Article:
This is a fully automated framework for object detection featuring:
- 2D + 3D implementations of prevalent object detectors: e.g. Mask R-CNN , Retina Net, Retina U-Net.
- Modular and light-weight structure ensuring sharing of all processing steps (incl. backbone architecture) for comparability of models.
- training with bounding box and/or pixel-wise annotations.
- dynamic patching and tiling of 2D + 3D images (for training and inference).
- weighted consolidation of box predictions across patch-overlaps, ensembles, and dimensions .
- monitoring + evaluation simultaneously on object and patient level.
- 2D + 3D output visualizations.
- integration of COCO mean average precision metric.
- integration of MIC-DKFZ batch generators for extensive data augmentation.
- easy modification to evaluation of instance segmentation and/or semantic segmentation.
Setup package in virtual environment
git clone https://github.com/pfjaeger/medicaldetectiontoolkit.git . cd medicaldetectiontoolkit virtualenv -p python3 venv source venv/bin/activate pip3 install -e .
Install MIC-DKFZ batch-generators
cd .. git clone https://github.com/MIC-DKFZ/batchgenerators cd batchgenerators pip3 install -e . cd mdt
Prepare the Data
This framework is meant for you to be able to train models on your own data sets.
An example data loader is provided in medicaldetectiontoolkit/experiments including thorough documentation to ensure a quick start for your own project.
Set I/O paths, model and training specifics in the configs file: medicaldetectiontoolkit/experiments/your_experiment/configs.py
Train the model:
python exec.py --mode train --exp_source experiments/my_experiment --exp_dir path/to/experiment/directory
This copies snapshots of configs and model to the specified exp_dir, where all outputs will be saved. By default, the data is split into 60% training and 20% validation and 20% testing data to perform a 5-fold cross validation (can be changed to hold-out test set in configs) and all folds will be trained iteratively. In order to train a single fold, specify it using the folds arg:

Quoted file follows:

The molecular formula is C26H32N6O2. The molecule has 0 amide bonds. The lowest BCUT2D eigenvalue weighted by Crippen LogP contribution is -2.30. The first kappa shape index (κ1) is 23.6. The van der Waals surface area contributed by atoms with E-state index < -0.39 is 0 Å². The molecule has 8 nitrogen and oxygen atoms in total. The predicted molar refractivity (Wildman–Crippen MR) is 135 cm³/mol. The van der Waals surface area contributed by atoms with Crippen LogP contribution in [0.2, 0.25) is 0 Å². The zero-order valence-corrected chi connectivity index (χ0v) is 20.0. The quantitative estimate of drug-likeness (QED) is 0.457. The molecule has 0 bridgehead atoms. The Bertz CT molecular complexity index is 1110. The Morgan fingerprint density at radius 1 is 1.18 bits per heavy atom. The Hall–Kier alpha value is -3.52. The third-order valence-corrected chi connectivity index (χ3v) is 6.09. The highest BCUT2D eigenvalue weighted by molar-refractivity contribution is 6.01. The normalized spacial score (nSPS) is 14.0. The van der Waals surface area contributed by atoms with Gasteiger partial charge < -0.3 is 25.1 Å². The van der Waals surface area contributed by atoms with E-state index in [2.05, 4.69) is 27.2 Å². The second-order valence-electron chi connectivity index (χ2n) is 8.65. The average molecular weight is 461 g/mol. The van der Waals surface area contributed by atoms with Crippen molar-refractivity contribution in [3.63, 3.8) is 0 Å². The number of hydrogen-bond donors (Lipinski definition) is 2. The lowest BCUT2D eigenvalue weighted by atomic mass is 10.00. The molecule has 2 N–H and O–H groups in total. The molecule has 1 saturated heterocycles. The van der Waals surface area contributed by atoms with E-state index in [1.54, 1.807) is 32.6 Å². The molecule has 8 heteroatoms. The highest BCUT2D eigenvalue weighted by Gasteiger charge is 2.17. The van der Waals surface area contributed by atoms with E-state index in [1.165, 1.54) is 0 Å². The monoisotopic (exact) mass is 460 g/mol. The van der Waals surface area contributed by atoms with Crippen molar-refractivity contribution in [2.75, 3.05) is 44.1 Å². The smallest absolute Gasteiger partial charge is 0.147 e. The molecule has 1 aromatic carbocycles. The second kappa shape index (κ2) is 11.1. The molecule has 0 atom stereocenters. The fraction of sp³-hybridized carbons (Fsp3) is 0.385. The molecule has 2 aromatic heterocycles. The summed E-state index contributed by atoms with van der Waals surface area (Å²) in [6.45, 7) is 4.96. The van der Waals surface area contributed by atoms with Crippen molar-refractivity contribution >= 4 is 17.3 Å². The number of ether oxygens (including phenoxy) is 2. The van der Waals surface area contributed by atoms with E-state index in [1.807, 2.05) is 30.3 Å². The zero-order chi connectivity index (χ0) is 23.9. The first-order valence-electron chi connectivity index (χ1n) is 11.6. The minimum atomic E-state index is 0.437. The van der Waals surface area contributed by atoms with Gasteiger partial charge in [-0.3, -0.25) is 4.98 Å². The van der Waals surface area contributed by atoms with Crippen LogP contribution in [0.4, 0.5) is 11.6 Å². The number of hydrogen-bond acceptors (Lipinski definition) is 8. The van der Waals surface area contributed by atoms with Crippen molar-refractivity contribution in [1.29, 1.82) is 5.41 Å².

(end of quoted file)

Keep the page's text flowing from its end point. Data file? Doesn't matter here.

python exec.py --folds 0 1 2 .... # specify any combination of folds [0-4]
python exec.py --mode test --exp_dir path/to/experiment/directory
This runs the prediction pipeline and saves all results to exp_dir.
This framework features all models explored in  (implemented in 2D + 3D): The proposed Retina U-Net, a simple but effective Architecture fusing state-of-the-art semantic segmentation with object detection,
also implementations of prevalent object detectors, such as Mask R-CNN, Faster R-CNN+ (Faster R-CNN w\ RoIAlign), Retina Net, U-Faster R-CNN+ (the two stage counterpart of Retina U-Net: Faster R-CNN with auxiliary semantic segmentation), DetU-Net (a U-Net like segmentation architecture with heuristics for object detection.)
This framework features training with pixelwise and/or bounding box annotations. To overcome the issue of box coordinates in
data augmentation, we feed the annotation masks through data augmentation (create a pseudo mask, if only bounding box annotations provided) and draw the boxes afterwards.
This framework provides an inference module, which automatically handles patching of inputs, and tiling, ensembling, and weighted consolidation of output predictions:
Consolidation of predictions (Weighted Box Clustering)
Multiple predictions of the same image (from test time augmentations, tested epochs and overlapping patches), result in a high amount of boxes (or cubes), which need to be consolidated. In semantic segmentation, the final output would typically be obtained by averaging every pixel over all predictions. As described in , weighted box clustering (WBC) does this for box predictions:
Visualization / Monitoring
By default, loss functions and performance metrics are monitored:
Histograms of matched output predictions for training/validation/testing are plotted per foreground class:
Input images + ground truth annotations + output predictions of a sampled validation abtch are plotted after each epoch (here 2D sampled slice with +-3 neighbouring context slices in channels):
Zoomed into the last two lines of the plot:
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